“And too many now believe wholeheartedly in the school of thought that banning books is a malicious and condemnable process before going home and becoming part of the problem. Because the problem is not religion. It is definitive characterization.”
In 1885, Adventures of Huckleberry Finn was challenged in Massachusetts for obscene language relating to people of color, and has since come under tremendous fire for the same reason. In 1988, The Lord of the Flies was banned by many schools in Canada for “denigrating blacks. ” Even To Kill a Mockingbird, Harper Lee’s novel about racism in the South, was removed from schools across Canada in 2009 for racist language and epithets.
How horrible, think many confronted with these facts. And obviously, banning books is wrong, most would agree; it is a denial of free speech, it crushes dissenting opinions, it fosters children who are sheltered from a whole myriad of challenging themes — I could go on. But obviously, it is not a desirable practice for a nation to get into the habit of.
However, it is a common misconception that bannings such as these are the results of religious groups. On this logic, the exigent problem which demands our attention is the overreach or intensely religious communities or organizations. While this is certainly far from falsehood (the banning because of sexually inappropriate material stems mainly from them), we waste our energy standing like adept watchmen on guard for religious groups to exercise the power they had in past years. Religious censorship, while it might have had an considerable effect in its heyday, carries far less weight than people afford it today.
Just take the last complete century. In 1900, there were 226,120 registered atheists, according to the world census totals, as opposed to the 150,089,508 in 2000, an over 650% increase. And since then, the ranks of agnostic/atheists have been swelling at a rapid pace, tripling in 18 years. And this not even mentioning those who are unaffiliated with any particular religion, which is a whopping 16.5% of the adult population. Around 1.1 billion. And too many now believe wholeheartedly in the school of thought that banning books is a malicious and condemnable process before going home and becoming part of the problem. Because the problem is not religion. It is definitive characterization.
“Definitive characterization” is a term that I created in order to accurately describe the growing school of thought which increasing numbers of people have unknowingly sworn themselves into. It is the school of thought that says that to examine the character of an individual is to examine their moral status as pertaining to only contemporarily paramount topics. Regardless of the actual content of the piece (an aspect carrying less and less weight in a world that moves steadily away from artistic quality), judgements are rather based on the political orientation of the work or person.
This resounds very powerfully today, especially with increasingly common cases such as that of Roseanne Barr. After Barr used racist language to describe Barack Obama on Twitter, a whole storm of outcry that would end up forcing ABC executives to cancel the appropriately titled reboot Roseanne. While Barr’s remarks were inexcusable, the mixing of politics into anything other than public demonstrations, and, well, politics, should be grossly undesirable for our country. Because once Barr had been so definitively characterized, all of her work, whether high-quality of low-quality, racist or not, was discarded.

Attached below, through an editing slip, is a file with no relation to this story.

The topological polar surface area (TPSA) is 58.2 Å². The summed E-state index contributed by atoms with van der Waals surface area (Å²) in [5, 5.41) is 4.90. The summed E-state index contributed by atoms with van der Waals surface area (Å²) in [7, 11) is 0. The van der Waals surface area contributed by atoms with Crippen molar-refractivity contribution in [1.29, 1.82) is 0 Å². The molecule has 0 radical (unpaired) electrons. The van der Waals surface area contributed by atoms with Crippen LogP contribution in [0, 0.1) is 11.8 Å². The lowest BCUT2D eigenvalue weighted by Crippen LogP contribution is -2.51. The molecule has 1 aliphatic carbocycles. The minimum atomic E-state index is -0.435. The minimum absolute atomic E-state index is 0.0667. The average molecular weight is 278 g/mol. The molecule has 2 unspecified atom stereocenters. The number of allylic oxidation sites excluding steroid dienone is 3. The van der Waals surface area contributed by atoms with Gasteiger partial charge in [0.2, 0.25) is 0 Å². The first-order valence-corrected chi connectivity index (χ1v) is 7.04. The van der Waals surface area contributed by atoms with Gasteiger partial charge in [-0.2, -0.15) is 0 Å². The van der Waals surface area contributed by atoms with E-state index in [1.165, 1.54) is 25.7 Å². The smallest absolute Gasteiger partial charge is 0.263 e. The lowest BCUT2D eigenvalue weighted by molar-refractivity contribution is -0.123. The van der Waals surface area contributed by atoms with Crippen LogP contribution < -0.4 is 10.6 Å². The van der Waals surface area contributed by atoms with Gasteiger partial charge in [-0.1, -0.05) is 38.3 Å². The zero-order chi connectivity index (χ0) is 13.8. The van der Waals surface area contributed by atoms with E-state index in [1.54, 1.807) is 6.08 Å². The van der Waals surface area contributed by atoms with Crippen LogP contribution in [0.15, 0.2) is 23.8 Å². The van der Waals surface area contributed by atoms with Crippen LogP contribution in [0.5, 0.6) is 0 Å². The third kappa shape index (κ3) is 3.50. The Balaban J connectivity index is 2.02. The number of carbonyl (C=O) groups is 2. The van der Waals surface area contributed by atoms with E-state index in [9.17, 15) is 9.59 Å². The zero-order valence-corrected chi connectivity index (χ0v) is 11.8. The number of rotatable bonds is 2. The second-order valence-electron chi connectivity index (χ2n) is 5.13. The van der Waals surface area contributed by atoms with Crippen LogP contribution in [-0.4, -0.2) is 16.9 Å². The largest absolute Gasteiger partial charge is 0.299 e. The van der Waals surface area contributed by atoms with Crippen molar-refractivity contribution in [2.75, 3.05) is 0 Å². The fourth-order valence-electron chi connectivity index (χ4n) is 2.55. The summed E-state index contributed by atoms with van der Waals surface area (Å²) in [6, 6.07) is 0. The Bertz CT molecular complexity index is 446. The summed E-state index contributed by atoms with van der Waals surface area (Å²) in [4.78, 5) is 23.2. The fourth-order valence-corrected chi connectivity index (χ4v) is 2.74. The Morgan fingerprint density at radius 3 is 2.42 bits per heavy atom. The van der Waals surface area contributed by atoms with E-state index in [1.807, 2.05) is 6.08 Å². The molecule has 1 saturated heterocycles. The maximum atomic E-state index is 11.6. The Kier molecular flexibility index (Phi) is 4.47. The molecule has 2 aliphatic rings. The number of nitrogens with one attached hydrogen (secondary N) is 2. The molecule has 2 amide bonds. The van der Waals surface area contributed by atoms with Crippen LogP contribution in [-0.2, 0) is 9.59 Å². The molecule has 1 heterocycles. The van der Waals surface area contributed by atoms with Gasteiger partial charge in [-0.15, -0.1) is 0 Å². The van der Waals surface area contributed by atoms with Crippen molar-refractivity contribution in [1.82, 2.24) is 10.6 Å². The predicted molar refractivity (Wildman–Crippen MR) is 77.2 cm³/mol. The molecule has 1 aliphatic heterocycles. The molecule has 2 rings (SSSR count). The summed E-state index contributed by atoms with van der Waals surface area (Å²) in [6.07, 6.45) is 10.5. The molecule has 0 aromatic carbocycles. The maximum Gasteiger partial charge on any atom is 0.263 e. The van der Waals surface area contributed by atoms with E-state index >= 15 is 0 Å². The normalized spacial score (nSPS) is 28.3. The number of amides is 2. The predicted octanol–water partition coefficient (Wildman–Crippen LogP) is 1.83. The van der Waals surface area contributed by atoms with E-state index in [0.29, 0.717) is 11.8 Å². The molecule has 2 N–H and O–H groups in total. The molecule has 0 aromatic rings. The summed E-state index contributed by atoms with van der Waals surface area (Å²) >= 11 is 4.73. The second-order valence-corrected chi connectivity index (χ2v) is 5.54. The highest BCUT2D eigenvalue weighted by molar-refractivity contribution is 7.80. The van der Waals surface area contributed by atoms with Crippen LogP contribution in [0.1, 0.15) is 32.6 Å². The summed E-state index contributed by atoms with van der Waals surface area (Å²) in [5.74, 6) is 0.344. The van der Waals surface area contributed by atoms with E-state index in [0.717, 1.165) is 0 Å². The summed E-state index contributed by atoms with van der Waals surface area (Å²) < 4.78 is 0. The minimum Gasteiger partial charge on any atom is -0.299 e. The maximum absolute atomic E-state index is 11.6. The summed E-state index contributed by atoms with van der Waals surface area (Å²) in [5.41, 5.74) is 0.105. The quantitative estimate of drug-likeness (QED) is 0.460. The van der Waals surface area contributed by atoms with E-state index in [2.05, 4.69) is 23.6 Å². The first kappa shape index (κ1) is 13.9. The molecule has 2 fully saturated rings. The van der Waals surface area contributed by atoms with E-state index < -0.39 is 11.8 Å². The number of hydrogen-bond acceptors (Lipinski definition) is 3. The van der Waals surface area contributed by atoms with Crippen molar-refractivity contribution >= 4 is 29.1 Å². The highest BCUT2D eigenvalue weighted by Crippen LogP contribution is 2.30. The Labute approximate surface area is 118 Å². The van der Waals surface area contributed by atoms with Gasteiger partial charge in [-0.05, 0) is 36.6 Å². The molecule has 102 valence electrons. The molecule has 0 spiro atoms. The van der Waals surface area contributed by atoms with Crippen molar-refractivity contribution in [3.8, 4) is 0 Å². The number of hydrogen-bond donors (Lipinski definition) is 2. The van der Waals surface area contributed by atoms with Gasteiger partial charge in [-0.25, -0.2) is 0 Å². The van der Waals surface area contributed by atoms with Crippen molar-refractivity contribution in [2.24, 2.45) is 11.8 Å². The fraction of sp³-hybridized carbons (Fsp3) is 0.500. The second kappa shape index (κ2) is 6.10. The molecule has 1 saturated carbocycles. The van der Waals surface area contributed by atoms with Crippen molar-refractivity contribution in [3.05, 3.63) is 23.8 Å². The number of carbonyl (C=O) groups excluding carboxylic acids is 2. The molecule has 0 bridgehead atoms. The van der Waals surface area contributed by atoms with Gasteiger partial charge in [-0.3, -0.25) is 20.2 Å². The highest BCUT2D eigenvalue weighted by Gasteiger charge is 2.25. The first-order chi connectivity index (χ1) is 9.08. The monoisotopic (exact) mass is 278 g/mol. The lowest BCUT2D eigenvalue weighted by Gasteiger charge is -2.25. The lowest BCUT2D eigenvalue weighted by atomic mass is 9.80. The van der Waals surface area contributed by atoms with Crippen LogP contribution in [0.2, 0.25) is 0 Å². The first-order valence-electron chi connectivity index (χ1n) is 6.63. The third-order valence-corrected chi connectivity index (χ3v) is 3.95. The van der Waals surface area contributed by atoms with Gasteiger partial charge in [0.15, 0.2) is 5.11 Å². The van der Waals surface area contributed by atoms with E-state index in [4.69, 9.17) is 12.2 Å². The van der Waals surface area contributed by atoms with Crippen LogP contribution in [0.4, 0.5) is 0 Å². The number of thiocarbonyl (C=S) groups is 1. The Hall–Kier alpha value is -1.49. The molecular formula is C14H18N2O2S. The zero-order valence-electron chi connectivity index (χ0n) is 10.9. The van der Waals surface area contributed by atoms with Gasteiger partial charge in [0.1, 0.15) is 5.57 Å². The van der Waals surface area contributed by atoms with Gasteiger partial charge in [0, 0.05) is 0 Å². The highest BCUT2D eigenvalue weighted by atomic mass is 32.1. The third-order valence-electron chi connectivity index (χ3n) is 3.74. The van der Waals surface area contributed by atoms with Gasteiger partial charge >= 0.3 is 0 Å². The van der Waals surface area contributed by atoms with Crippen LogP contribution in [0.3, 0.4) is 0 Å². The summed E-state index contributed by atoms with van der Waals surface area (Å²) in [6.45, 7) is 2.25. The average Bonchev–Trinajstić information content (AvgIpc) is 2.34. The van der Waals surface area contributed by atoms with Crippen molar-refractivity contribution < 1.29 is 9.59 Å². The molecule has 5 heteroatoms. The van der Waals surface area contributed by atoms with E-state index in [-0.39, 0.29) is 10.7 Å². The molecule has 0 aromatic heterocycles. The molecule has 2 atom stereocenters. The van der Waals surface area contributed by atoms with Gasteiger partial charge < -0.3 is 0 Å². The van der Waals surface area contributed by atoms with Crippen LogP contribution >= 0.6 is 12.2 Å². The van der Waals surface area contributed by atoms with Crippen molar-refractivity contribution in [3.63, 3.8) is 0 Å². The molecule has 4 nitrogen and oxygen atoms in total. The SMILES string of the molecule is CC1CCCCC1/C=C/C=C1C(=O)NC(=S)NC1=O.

And it is the very notion that accomplished people, important works, productions, publications, and the like, that they, before being judged on a basic level, must first subject themselves to a thorough moral pat-down that appalls me. Before being accurately rated, they are checked for standards totally unrelated to the pure quality of the book — the melodic prose, the subtle undertones, the particularly thrilling twist.
Take Of Mice and Men, a John Steinbeck classic detailing the taunting allure of dreams, banned in certain schools in 2002 for racial slurs. It is a novella, somewhere in the realm of 27,000 words. Near the middle, there is a scene in which Lenny (a gentle giant with minimal intelligence), left alone on the ranch in which the book takes place, strikes up a conversation with “Crooks,” an African-American ranch hand.
Crooks, named for his crooked back, is first terse with Lenny, but is won over by his almost puppy-like demeanor. After a bit of small talk, Crooks lets gushing out a monologue on the hardships afforded to a black man simply for his skin color. He loudly laments the fact that he will never be fully accepted, no matter what he does. It’s a poignant speech. It is even a scene which Steinbeck seemingly goes out of his way to jam into the novel — which is to say, it hardly fits with the general plot arc of the novel. This should perhaps be a perfectly fine, even well-respected scene. But then Steinbeck makes one surprisingly significant misstep: he has another, completely antagonistic figure come into the shack, a rancher by the name of Candy. For a few plot-related reasons, Candy begins to become a little aggressive towards Crooks, using derogatory language as a defense mechanism when Crooks becomes harsh towards him. After examining the lengthy list of reasons for the banning of Of Mice and Men, I’d say it’s a fair gamble to say that the most common reason given is racism and derogatory language.
This parable acts as a perfect paradigm, a symptom, if you will, of a larger, more sinister malady. Many classic pieces today are discredited for the simple fact that many refuse to look past the author’s political orientation, even if, as in this case, the passage actually sympathizes with the plight of blacks worldwide. Once Steinbeck brings forth “derogatory language,” however, our brains close off to receiving any new information. Anything we read from that point onwards is as if we were reading it through tinted glasses: everything is still technically legible, but it heavily discourages closer reading.